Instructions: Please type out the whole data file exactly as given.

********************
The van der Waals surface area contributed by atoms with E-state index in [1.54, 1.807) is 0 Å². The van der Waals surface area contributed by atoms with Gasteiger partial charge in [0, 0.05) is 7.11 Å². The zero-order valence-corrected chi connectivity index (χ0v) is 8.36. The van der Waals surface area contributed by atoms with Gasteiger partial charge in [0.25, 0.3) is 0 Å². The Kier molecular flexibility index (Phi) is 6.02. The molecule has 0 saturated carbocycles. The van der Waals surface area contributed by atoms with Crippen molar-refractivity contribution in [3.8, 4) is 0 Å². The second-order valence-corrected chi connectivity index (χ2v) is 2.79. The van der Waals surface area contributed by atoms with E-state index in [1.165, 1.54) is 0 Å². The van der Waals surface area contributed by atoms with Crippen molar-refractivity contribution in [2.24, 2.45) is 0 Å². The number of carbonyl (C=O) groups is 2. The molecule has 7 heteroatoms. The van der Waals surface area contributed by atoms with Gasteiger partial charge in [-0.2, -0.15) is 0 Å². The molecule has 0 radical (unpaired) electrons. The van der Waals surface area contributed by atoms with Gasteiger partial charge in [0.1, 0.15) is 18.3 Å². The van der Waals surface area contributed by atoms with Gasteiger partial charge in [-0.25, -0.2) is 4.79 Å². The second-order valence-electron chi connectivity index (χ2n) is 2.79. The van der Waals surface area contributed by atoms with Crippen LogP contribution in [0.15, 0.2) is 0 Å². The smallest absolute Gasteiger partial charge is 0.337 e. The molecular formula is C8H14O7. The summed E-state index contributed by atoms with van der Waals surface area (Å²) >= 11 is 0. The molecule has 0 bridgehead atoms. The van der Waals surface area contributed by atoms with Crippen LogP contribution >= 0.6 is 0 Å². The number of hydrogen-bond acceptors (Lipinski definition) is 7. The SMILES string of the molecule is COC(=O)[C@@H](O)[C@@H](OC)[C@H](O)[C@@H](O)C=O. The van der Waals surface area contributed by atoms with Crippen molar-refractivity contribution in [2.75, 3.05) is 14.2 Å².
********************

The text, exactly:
The van der Waals surface area contributed by atoms with E-state index in [1.54, 1.807) is 0 Å². The van der Waals surface area contributed by atoms with Gasteiger partial charge in [0, 0.05) is 7.11 Å². The zero-order valence-corrected chi connectivity index (χ0v) is 8.36. The van der Waals surface area contributed by atoms with Gasteiger partial charge in [0.25, 0.3) is 0 Å². The Kier molecular flexibility index (Phi) is 6.02. The molecule has 0 saturated carbocycles. The van der Waals surface area contributed by atoms with Crippen molar-refractivity contribution in [3.8, 4) is 0 Å². The second-order valence-corrected chi connectivity index (χ2v) is 2.79. The van der Waals surface area contributed by atoms with E-state index in [1.165, 1.54) is 0 Å². The van der Waals surface area contributed by atoms with Crippen molar-refractivity contribution in [2.24, 2.45) is 0 Å². The number of carbonyl (C=O) groups is 2. The molecule has 7 heteroatoms. The van der Waals surface area contributed by atoms with Gasteiger partial charge in [-0.2, -0.15) is 0 Å². The molecule has 0 radical (unpaired) electrons. The van der Waals surface area contributed by atoms with Gasteiger partial charge in [0.1, 0.15) is 18.3 Å². The van der Waals surface area contributed by atoms with Gasteiger partial charge in [-0.25, -0.2) is 4.79 Å². The second-order valence-electron chi connectivity index (χ2n) is 2.79. The van der Waals surface area contributed by atoms with Crippen LogP contribution in [0.15, 0.2) is 0 Å². The smallest absolute Gasteiger partial charge is 0.337 e. The molecular formula is C8H14O7. The summed E-state index contributed by atoms with van der Waals surface area (Å²) >= 11 is 0. The molecule has 0 bridgehead atoms. The van der Waals surface area contributed by atoms with Crippen LogP contribution >= 0.6 is 0 Å². The number of hydrogen-bond acceptors (Lipinski definition) is 7. The SMILES string of the molecule is COC(=O)[C@@H](O)[C@@H](OC)[C@H](O)[C@@H](O)C=O. The van der Waals surface area contributed by atoms with Crippen molar-refractivity contribution in [2.75, 3.05) is 14.2 Å².